It is an object of the invention to provide a foldable, multi-purpose cart which is particularly useful for carting sundries, such as beach chairs, blankets, freezer chests and the like onto a beach, which is also useful for other carting purposes and which, in some instances, may be suitable for conversion into a lounging chair particularly suitable for the beach and which, moreover, does not have the disadvantages characteristic of prior art foldable, multi-purpose carts. Other objects and advantages of the invention will be apparent from the following description thereof.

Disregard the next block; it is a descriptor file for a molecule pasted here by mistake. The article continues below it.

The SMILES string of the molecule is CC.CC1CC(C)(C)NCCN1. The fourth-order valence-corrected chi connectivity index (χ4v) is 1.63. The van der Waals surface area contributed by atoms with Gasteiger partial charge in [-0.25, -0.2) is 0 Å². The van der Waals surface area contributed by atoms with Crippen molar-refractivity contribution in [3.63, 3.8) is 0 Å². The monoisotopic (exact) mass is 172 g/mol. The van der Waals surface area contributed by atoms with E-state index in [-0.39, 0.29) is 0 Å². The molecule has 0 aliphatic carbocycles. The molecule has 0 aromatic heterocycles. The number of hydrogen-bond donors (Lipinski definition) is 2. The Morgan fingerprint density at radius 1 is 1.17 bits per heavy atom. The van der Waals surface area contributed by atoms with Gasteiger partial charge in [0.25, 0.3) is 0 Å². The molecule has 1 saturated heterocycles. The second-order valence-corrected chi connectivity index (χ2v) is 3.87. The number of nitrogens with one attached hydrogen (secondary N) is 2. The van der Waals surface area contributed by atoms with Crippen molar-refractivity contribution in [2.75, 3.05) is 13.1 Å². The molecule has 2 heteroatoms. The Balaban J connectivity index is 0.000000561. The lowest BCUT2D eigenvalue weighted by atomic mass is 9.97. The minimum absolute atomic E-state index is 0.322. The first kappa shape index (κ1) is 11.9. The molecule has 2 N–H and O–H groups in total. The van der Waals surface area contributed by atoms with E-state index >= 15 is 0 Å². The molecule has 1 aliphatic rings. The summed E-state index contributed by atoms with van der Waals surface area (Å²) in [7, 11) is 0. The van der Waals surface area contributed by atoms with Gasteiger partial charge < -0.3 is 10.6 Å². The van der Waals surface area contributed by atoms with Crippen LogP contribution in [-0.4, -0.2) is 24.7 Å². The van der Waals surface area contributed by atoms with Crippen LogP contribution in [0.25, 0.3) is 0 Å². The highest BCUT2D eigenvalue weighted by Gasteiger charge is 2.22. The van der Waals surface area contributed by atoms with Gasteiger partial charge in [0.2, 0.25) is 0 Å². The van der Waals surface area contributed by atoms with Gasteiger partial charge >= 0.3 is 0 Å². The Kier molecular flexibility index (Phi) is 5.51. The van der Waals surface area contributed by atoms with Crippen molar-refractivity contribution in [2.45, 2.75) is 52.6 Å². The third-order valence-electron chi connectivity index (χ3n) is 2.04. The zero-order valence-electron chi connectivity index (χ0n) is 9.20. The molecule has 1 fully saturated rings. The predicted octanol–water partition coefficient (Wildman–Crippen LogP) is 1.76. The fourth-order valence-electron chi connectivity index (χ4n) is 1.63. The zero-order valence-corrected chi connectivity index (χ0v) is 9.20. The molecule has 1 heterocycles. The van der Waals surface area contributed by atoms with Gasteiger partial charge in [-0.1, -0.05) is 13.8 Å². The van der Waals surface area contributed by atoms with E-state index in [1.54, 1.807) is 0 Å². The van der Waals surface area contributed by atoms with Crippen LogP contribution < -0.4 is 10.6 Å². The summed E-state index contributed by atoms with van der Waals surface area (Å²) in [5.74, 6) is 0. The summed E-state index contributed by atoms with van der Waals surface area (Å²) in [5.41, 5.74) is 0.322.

According to the invention, there is provided a foldable, multi-purpose cart comprising elongated members forming a pair of rectangular frames, webbing supported by each of the frames to define respective, substantially planar support surfaces bounded by the respective frames, lockable hinge means hingedly connecting the respective frames together, two respective pairs of wheels rotatably mounted at the corners of the respective frames remote from the hinge connection of the frames, and a shaft and handle for pulling the cart. The hinge means includes means for locking the hinge means when the cart is fully open with the frames being angularly displaced from each other by about 180°. One of the frames is sufficiently smaller than the other in the dimension normal to the hinging axis to permit the frames to be folded together, without mutual interference of the respective pairs of wheels, into superposed relationship by relative rotation of the frames toward each other by about 180° around the hinging axis from the locked, fully open configuration. The shaft and handle for pulling the cart are connected to the rest of the cart by means hingedly operatively connecting the shaft to one of the frames at a point between the pair of wheels mounted on the frame. The hinged connection means includes means forming a pivotal axis for the shaft substantially parallel to the axis of the wheels for permitting the shaft to be pivoted into superposed relationship with the frame to which it is connected for compact storage of the cart or to be pivoted so that the shaft and handle extend beyond the frame for convenient pulling of the cart.